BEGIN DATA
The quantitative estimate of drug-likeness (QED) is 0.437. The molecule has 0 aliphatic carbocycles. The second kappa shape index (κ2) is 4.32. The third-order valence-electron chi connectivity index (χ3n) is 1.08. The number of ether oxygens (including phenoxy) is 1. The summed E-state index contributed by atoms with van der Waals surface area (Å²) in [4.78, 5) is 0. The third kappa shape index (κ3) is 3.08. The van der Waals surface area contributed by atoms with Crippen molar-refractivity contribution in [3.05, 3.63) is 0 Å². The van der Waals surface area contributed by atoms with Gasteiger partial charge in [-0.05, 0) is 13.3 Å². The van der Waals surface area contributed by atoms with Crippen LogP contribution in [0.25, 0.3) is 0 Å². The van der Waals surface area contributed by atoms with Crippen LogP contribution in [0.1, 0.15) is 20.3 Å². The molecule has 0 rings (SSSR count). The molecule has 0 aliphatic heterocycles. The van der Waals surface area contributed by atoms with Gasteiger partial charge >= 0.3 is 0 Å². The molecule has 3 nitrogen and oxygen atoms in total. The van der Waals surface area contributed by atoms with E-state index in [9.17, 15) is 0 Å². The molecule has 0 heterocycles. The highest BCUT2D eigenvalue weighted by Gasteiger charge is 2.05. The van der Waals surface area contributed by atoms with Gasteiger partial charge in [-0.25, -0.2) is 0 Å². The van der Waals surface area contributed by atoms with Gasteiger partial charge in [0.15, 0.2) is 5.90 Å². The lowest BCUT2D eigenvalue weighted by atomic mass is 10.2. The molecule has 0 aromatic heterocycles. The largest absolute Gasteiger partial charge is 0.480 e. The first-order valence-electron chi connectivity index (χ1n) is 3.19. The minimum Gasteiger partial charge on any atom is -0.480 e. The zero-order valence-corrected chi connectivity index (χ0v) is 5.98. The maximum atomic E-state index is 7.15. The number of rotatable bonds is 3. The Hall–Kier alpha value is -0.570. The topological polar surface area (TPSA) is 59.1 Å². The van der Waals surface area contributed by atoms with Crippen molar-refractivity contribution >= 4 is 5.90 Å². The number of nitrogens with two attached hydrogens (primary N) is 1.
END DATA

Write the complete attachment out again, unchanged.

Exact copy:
The quantitative estimate of drug-likeness (QED) is 0.437. The molecule has 0 aliphatic carbocycles. The second kappa shape index (κ2) is 4.32. The third-order valence-electron chi connectivity index (χ3n) is 1.08. The number of ether oxygens (including phenoxy) is 1. The summed E-state index contributed by atoms with van der Waals surface area (Å²) in [4.78, 5) is 0. The third kappa shape index (κ3) is 3.08. The van der Waals surface area contributed by atoms with Crippen molar-refractivity contribution in [3.05, 3.63) is 0 Å². The van der Waals surface area contributed by atoms with Gasteiger partial charge in [-0.05, 0) is 13.3 Å². The van der Waals surface area contributed by atoms with Crippen LogP contribution in [0.25, 0.3) is 0 Å². The van der Waals surface area contributed by atoms with Crippen LogP contribution in [0.1, 0.15) is 20.3 Å². The molecule has 0 rings (SSSR count). The molecule has 0 aliphatic heterocycles. The van der Waals surface area contributed by atoms with Gasteiger partial charge >= 0.3 is 0 Å². The molecule has 3 nitrogen and oxygen atoms in total. The van der Waals surface area contributed by atoms with E-state index in [9.17, 15) is 0 Å². The molecule has 0 heterocycles. The highest BCUT2D eigenvalue weighted by Gasteiger charge is 2.05. The van der Waals surface area contributed by atoms with Gasteiger partial charge in [-0.25, -0.2) is 0 Å². The van der Waals surface area contributed by atoms with Gasteiger partial charge in [0.15, 0.2) is 5.90 Å². The lowest BCUT2D eigenvalue weighted by atomic mass is 10.2. The molecule has 0 aromatic heterocycles. The largest absolute Gasteiger partial charge is 0.480 e. The first-order valence-electron chi connectivity index (χ1n) is 3.19. The minimum Gasteiger partial charge on any atom is -0.480 e. The zero-order valence-corrected chi connectivity index (χ0v) is 5.98. The maximum atomic E-state index is 7.15. The number of rotatable bonds is 3. The Hall–Kier alpha value is -0.570. The topological polar surface area (TPSA) is 59.1 Å². The van der Waals surface area contributed by atoms with Crippen molar-refractivity contribution >= 4 is 5.90 Å². The number of nitrogens with two attached hydrogens (primary N) is 1.